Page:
Showing posts with label mbgphoto backyard birds. Show all posts
Showing posts with label mbgphoto backyard birds. Show all posts

Thursday, February 14, 2019

Review of Bluebird Facts and Photography


I have long been a fan of Bluebirds but until this year I have not been able to  capture any photographs that I really liked.  During a very cold spell in January a group of Bluebirds visited our backyard and I was able to capture some nice photos.  I had a camera set up on a tripod in front of our glass doors and I snapped away as the Bluebirds checked out our feeding spots.  For those interested I am using a Sony A57 with a Tamron150-600 lens.  My camera is set to A (aperture mode) and I'm using a 6.5 aperture in most of these photos.



Eastern Bluebird Identification

These birds are small thrush type birds with a round head and big belly.

Male Bluebirds

The male Bluebirds are particularly bright in color as you can see in the photo above.  They have a bright blue colored head and back along with their tail feathers.  Their throat and chest are a bright rusty color.

Female Bluebirds

Female Bluebird

The female bluebirds have the same color pattern as the males and they are a similar size, however their coloring is much more subdued.  Their head appears an almost grayish color as you can see in the photo above.

Juvenile Bluebirds

The juvenile Bluebirds have spotting on their backs and chests and some blue
beginning in their wings and chests.

Feeding Behavior and Diet


From spring to early fall the Bluebirds diets consist of mainly insects.  In the winter they rely mainly on fruits.  As you can see in the photo above they will also resort to seeds in the winter.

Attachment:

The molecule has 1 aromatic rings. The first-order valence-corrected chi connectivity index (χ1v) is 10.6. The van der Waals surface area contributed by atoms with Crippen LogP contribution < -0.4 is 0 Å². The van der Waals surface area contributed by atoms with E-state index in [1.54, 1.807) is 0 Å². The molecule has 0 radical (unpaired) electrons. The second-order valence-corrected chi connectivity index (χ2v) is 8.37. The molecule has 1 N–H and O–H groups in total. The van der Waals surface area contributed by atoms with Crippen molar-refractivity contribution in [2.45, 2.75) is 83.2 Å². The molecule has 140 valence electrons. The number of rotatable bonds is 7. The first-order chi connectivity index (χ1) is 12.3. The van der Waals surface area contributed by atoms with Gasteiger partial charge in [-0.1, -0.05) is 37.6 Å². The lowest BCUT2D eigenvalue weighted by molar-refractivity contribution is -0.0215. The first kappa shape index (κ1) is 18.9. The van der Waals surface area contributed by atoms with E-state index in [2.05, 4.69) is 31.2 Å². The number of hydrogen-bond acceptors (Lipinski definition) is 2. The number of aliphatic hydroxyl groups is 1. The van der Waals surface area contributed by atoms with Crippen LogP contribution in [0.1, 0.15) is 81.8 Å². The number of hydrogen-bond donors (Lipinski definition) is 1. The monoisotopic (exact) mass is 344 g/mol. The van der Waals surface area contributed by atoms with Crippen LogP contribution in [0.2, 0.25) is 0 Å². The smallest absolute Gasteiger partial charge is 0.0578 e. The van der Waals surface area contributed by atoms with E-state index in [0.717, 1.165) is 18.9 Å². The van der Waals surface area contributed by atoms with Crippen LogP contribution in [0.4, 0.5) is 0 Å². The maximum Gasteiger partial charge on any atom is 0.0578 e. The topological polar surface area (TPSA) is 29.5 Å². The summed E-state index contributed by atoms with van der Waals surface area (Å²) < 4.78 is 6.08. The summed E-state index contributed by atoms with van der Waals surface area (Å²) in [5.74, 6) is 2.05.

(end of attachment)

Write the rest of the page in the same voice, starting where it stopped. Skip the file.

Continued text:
I have found that if I do not clean out my flower containers after blooming season the Bluebirds and other birds like to rummage through the dead plants.


Nesting

Although Bluebirds will use a nest box they also like holes in old trees, particularly old woodpecker nests.  They fill their nests with grass and other plant material.  A Bluebird usually lays 4-5 eggs and they are inculpated by the female for 11-19 days.  The fledgling birds leave the nest in about 19 days.

References

I gathered my information from several online sources as well as from my book Backyard Guide to the Birds.  Here are my references.
  • allaboutbirds.org/guide
  • Audubon.org
  • wild-bird-watching.com

                                              



Zazzle Products from my Photos





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Thursday, January 11, 2018

Review of Facts on the Eurasian Tree Sparrow

Eurasian Tree Sparrow

Distinguishing Features

The Eurasian tree sparrow is similar to the house sparrow but with a few distinguishing features.  The most notable one is the black patch in the middle of a pure white cheek.  You can see that feature in the photo above.  These birds also have a rich chestnut colored crown and nape.  Both sexes are similar and the young birds are just a duller version of the adult birds.  

I had seen these birds in our yard for several years and did not realize they were different from the house sparrows until I took some photographs and started to study their features.  Since they are only in a limited region of the USA I did not find them in my pocket field guide to birds and had to do a bit more searching online to find more information. 


History in USA

Eurasian Tree Sparrows were first introduced in the USA when 20 birds were brought to St. Louis, Missouri from Germany.  It is said that these birds probably would have multiplied and spread except that the House Sparrow was introduced to the US at about the same time.  The House Sparrow is a tougher bird and kept the Eurasian Tree Sparrows from spreading.  Today you mostly find these birds around the St. Louis area, although you may find them in other parts of Missouri, Illinois and southern Iowa.  We live about 40 miles west of St. Louis and have quite a few of the birds in our yard year round.  They seem to stay in some of our low shrubs around our house.  They are frequent visitors at both our finch feeders and our wild bird feeders.  They also like to visit our birdbath.

More Information

If you would like to read more about these interesting birds, I would suggest the following link where I gathered much of my information. Audubon Field guide   At this site you can also listen to the calls of the birds.

Bird Guide

I find this bird guide to be  valuable tool for identifying birds in my backyard.  It did have a small blurb on Eurasian tree sparrow under the heading Old World Sparrows.

                                                               


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